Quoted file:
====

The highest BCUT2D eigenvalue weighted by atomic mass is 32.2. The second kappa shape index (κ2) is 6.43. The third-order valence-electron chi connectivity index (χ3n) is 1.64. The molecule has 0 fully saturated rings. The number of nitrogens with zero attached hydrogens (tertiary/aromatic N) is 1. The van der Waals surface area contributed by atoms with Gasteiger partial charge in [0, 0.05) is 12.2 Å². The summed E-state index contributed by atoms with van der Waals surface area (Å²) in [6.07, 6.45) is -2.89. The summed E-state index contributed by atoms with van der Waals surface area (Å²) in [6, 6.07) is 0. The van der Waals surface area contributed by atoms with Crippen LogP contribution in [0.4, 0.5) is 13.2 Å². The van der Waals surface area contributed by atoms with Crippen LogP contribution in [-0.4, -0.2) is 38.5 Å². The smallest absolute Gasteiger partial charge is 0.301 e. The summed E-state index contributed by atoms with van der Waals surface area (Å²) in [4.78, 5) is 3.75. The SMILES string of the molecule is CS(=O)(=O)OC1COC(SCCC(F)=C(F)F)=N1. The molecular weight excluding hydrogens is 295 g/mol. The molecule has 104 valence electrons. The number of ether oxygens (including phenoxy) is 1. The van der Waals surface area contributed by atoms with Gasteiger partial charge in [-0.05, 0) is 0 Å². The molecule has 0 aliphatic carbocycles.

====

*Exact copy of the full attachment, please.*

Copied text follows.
The highest BCUT2D eigenvalue weighted by atomic mass is 32.2. The second kappa shape index (κ2) is 6.43. The third-order valence-electron chi connectivity index (χ3n) is 1.64. The molecule has 0 fully saturated rings. The number of nitrogens with zero attached hydrogens (tertiary/aromatic N) is 1. The van der Waals surface area contributed by atoms with Gasteiger partial charge in [0, 0.05) is 12.2 Å². The summed E-state index contributed by atoms with van der Waals surface area (Å²) in [6.07, 6.45) is -2.89. The summed E-state index contributed by atoms with van der Waals surface area (Å²) in [6, 6.07) is 0. The van der Waals surface area contributed by atoms with Crippen LogP contribution in [0.4, 0.5) is 13.2 Å². The van der Waals surface area contributed by atoms with Crippen LogP contribution in [-0.4, -0.2) is 38.5 Å². The smallest absolute Gasteiger partial charge is 0.301 e. The summed E-state index contributed by atoms with van der Waals surface area (Å²) in [4.78, 5) is 3.75. The SMILES string of the molecule is CS(=O)(=O)OC1COC(SCCC(F)=C(F)F)=N1. The molecular weight excluding hydrogens is 295 g/mol. The molecule has 104 valence electrons. The number of ether oxygens (including phenoxy) is 1. The van der Waals surface area contributed by atoms with Gasteiger partial charge in [-0.05, 0) is 0 Å². The molecule has 0 aliphatic carbocycles.